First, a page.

Miranda Griffin gives a brief guide to Foundation Trusts and how their ‘business savvy’ nature has implications for GPs
1) The difference between an NHS trust and a Foundation Trust is fundamentally one of autonomy
The idea behind the Foundation Trust policy is for hospital trusts to operate with a much higher degree of independence -a degree of autonomy which is set to increase. They are not accountable to the SHA for their performance and are intended to be more locally accountable, with services which are more responsive to the needs of the local community. They are part of the NHS but have a different legal basis to NHS trusts, as independent ‘Public Benefit Corporations’.
Foundation Trusts have been given much more financial and operational freedom than other NHS trusts with the idea that it will allow them to decide their own strategy and improve the way services are run.
Under the White Paper there will be an even greater level of commercial freedom including a lifting of the cap on treatment of private patients (currently set at the level of whatever percentage of the trust’s turnover was private patient activity in 2002/3, ranging from 0.1 to 30% with the vast majority at less than 2%).
The idea behind raising the cap is not necessarily to increase massively direct services for private patients, but rather to enable joint ventures and develop new commercial opportunities.
2) Foundation Trusts are intended to be more locally accountable
Anyone who lives in the area, works for a foundation trust, or has been a patient or service user there can become a member of the trust. These members elect the board of governors.
But according to David Stout, Director of the PCT Network at the NHS Confederation, this could potentially undermine a consortium’s claim to be the representative of patients locally: “Through their governance strategy Foundation Trusts have a system of membership. Patients are members of Foundation Trusts and that gives the trust some legitimacy in how they operate within the health system – they can say they genuinely represent patient views. That’s potentially a challenge to commissioners who also claim to represent patient interests and patient views.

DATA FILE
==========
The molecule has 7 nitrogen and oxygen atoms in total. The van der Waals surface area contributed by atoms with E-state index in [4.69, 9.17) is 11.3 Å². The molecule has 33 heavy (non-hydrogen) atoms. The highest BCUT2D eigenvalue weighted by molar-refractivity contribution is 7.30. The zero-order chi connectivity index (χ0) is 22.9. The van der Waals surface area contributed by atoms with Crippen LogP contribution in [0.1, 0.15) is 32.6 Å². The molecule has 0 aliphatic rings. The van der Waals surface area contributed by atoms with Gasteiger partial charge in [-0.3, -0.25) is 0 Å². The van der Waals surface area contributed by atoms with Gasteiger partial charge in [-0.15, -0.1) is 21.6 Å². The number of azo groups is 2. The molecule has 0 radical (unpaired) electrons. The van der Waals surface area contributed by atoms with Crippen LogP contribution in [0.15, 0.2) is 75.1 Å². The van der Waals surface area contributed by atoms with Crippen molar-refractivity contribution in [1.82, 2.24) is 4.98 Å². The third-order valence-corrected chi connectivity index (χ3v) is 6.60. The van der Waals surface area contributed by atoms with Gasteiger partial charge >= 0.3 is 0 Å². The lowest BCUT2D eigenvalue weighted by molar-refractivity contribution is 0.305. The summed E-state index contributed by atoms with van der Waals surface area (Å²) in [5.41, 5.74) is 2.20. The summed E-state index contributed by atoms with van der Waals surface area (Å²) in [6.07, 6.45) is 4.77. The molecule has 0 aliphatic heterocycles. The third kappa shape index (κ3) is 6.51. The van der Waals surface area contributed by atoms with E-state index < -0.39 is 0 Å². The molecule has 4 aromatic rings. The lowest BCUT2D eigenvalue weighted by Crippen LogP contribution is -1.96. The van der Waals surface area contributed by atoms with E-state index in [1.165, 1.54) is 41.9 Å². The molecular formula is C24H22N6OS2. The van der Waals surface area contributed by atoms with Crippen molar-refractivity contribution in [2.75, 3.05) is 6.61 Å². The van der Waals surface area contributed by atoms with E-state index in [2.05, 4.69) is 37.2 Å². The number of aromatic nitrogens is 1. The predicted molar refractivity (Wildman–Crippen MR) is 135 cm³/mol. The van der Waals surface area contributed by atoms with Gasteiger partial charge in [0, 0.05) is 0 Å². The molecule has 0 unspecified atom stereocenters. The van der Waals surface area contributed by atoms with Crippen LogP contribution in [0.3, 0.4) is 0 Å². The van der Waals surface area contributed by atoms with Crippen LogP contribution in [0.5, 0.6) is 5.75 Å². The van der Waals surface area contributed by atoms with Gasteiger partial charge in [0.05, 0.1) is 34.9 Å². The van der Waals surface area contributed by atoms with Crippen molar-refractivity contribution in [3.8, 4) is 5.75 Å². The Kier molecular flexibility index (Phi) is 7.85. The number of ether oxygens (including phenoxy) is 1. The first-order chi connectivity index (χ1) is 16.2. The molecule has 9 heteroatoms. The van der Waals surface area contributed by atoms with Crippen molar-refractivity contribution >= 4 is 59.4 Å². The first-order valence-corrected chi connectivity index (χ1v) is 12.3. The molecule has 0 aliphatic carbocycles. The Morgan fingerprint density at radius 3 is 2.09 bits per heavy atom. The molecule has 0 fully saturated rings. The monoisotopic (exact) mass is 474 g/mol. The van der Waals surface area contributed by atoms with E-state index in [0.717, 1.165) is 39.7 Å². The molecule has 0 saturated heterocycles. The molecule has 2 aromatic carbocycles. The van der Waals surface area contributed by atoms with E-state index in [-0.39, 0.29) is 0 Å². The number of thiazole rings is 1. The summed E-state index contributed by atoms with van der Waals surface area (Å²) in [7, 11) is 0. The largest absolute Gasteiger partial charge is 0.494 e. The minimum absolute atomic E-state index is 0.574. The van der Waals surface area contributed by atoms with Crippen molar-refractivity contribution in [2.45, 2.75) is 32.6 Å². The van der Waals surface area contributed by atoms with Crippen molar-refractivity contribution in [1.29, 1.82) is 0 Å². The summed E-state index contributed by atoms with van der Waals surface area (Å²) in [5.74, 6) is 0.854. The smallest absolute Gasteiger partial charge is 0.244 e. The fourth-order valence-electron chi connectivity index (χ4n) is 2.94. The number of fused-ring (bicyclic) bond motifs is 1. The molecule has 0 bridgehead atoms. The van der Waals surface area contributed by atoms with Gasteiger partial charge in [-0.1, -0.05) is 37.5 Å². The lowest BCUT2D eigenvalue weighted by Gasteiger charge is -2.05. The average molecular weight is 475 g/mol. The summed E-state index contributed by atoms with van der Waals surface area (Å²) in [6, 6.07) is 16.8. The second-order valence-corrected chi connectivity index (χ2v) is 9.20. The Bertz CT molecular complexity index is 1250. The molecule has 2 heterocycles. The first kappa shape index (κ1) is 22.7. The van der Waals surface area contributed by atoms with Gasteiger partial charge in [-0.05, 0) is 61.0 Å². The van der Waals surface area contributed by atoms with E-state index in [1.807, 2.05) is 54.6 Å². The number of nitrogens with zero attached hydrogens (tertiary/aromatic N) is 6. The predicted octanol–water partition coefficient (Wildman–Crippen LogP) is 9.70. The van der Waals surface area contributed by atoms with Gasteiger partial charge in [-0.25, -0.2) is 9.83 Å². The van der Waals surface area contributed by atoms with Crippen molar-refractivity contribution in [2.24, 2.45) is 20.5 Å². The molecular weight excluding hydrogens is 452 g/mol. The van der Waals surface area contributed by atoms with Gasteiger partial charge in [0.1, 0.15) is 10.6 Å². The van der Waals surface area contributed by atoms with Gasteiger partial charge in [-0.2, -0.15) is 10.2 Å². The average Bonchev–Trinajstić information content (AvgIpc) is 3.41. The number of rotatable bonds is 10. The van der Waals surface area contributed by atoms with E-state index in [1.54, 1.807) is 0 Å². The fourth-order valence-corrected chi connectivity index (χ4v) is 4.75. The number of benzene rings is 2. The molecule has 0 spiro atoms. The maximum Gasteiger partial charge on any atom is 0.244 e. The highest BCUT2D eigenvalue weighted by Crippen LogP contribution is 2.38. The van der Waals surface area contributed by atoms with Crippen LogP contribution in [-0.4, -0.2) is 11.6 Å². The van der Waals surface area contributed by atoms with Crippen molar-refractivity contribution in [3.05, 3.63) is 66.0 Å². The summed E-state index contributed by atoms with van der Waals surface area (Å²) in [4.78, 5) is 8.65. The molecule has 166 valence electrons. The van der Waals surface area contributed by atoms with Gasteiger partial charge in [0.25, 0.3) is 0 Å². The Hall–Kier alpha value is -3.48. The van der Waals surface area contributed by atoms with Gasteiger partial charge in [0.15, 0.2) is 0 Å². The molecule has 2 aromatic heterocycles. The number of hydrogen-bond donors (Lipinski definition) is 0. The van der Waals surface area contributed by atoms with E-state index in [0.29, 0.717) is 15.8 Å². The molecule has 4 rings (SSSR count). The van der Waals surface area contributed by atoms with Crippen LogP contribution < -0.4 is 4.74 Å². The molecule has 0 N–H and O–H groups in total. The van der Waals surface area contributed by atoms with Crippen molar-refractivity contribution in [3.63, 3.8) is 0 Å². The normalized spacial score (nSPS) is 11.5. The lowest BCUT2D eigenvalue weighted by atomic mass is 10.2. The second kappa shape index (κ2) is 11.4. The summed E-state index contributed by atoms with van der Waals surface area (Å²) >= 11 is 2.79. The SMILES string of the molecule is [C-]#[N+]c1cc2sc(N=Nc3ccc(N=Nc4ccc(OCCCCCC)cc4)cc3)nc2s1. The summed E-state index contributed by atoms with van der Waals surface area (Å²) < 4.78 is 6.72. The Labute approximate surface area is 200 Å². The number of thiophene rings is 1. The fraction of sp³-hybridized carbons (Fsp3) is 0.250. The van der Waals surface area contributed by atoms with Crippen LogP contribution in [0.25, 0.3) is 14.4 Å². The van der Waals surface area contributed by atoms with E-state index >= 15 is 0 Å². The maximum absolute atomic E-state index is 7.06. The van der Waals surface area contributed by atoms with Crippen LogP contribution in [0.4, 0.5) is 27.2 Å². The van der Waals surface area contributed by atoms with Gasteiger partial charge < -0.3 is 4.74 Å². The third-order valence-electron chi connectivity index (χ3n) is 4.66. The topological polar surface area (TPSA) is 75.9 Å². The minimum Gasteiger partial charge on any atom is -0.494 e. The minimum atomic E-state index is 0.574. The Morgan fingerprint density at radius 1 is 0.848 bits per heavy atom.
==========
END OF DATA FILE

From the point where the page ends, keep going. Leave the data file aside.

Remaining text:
“If you as a commissioner want to redesign services in a way that takes care out of the hospital and puts it closer to home in general practice or community services and the hospital is resistant to that change then their well-developed system of patient representatives might be a challenge to your decision making.”
3) They account for more than half of all acute hospitals
There are currently 132 Foundation trusts including Community Foundation Trusts.
In England they now account for more than half of acute hospitals, providing over half of all NHS hospital and mental health services.
4) The Government’s timetable is for all NHS Trusts to become Foundation Trusts by 2014
The process of becoming a Foundation Trust involves firstly satisfying the local SHA that the trust is ready to apply, then Monitor (see below) assesses their capability to be self governing.
But there is a question mark over whether the 2014 deadline is achievable. David Stout says: “It’s hard to see how some NHS trusts will become financially viable in that timeframe. The Monitor test is quite stringent especially in terms of their financial future sustainability and some are going to find that very challenging.”
5) Being a Foundation Trust implies having a higher level of business skills
As Trusts who have achieved Foundation status have had to undergo a rigorous assessment procedure the implication is that they are more business minded.
According to David Stout: ‘Being a Foundation Trust implies a certain amount of business savvy as you have the skills to stand alone. They may be more skilled at contract negotiation than a normal trust.
‘GPs will need a good understanding of how the contractual frameworks within the NHS operate, what controls are put into the contract, and how this area will develop in the future if they are to hold their own in negotiations.’
6) They can retain surpluses but must reinvest them in their own organisation